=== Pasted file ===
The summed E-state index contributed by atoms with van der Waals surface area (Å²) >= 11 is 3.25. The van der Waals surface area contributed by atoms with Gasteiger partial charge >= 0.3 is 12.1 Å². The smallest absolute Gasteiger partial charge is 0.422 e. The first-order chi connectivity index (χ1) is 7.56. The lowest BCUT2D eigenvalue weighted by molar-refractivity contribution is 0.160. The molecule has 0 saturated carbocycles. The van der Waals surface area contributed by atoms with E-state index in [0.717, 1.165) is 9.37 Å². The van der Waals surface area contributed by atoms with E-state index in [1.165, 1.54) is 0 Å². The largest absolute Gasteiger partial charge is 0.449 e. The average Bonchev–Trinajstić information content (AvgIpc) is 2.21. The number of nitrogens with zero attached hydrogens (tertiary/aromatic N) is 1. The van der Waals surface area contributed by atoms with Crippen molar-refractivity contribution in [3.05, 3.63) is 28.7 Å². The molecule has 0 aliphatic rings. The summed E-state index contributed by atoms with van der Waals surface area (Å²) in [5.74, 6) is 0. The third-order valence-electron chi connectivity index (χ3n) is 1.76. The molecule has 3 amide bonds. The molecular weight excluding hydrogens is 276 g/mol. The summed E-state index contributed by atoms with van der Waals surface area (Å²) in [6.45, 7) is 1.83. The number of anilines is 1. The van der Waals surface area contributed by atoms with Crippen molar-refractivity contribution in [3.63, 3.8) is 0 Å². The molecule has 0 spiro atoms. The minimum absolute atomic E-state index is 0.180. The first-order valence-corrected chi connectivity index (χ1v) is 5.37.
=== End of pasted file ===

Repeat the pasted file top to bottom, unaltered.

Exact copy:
The summed E-state index contributed by atoms with van der Waals surface area (Å²) >= 11 is 3.25. The van der Waals surface area contributed by atoms with Gasteiger partial charge >= 0.3 is 12.1 Å². The smallest absolute Gasteiger partial charge is 0.422 e. The first-order chi connectivity index (χ1) is 7.56. The lowest BCUT2D eigenvalue weighted by molar-refractivity contribution is 0.160. The molecule has 0 saturated carbocycles. The van der Waals surface area contributed by atoms with E-state index in [0.717, 1.165) is 9.37 Å². The van der Waals surface area contributed by atoms with E-state index in [1.165, 1.54) is 0 Å². The largest absolute Gasteiger partial charge is 0.449 e. The average Bonchev–Trinajstić information content (AvgIpc) is 2.21. The number of nitrogens with zero attached hydrogens (tertiary/aromatic N) is 1. The van der Waals surface area contributed by atoms with Crippen molar-refractivity contribution in [3.05, 3.63) is 28.7 Å². The molecule has 0 aliphatic rings. The summed E-state index contributed by atoms with van der Waals surface area (Å²) in [5.74, 6) is 0. The third-order valence-electron chi connectivity index (χ3n) is 1.76. The molecule has 3 amide bonds. The molecular weight excluding hydrogens is 276 g/mol. The summed E-state index contributed by atoms with van der Waals surface area (Å²) in [6.45, 7) is 1.83. The number of anilines is 1. The van der Waals surface area contributed by atoms with Crippen molar-refractivity contribution in [3.63, 3.8) is 0 Å². The molecule has 0 spiro atoms. The minimum absolute atomic E-state index is 0.180. The first-order valence-corrected chi connectivity index (χ1v) is 5.37.